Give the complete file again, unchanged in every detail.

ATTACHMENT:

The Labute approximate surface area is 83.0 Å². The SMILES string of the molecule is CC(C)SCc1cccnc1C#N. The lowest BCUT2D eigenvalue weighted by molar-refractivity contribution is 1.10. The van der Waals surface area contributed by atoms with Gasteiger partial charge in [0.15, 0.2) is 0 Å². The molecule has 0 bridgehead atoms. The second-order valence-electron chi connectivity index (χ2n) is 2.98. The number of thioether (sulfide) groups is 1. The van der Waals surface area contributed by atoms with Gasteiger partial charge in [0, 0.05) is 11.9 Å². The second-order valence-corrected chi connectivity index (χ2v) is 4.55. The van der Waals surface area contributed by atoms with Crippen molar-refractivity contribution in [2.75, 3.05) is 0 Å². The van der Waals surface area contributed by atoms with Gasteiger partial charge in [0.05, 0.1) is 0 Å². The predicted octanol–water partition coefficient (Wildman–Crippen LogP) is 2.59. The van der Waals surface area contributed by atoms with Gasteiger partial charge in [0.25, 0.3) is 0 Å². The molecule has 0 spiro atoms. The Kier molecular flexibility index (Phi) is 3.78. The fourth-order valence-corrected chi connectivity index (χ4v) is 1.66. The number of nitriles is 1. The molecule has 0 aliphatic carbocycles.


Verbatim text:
The Labute approximate surface area is 83.0 Å². The SMILES string of the molecule is CC(C)SCc1cccnc1C#N. The lowest BCUT2D eigenvalue weighted by molar-refractivity contribution is 1.10. The van der Waals surface area contributed by atoms with Gasteiger partial charge in [0.15, 0.2) is 0 Å². The molecule has 0 bridgehead atoms. The second-order valence-electron chi connectivity index (χ2n) is 2.98. The number of thioether (sulfide) groups is 1. The van der Waals surface area contributed by atoms with Gasteiger partial charge in [0, 0.05) is 11.9 Å². The second-order valence-corrected chi connectivity index (χ2v) is 4.55. The van der Waals surface area contributed by atoms with Crippen molar-refractivity contribution in [2.75, 3.05) is 0 Å². The van der Waals surface area contributed by atoms with Gasteiger partial charge in [0.05, 0.1) is 0 Å². The predicted octanol–water partition coefficient (Wildman–Crippen LogP) is 2.59. The van der Waals surface area contributed by atoms with Gasteiger partial charge in [0.25, 0.3) is 0 Å². The molecule has 0 spiro atoms. The Kier molecular flexibility index (Phi) is 3.78. The fourth-order valence-corrected chi connectivity index (χ4v) is 1.66. The number of nitriles is 1. The molecule has 0 aliphatic carbocycles.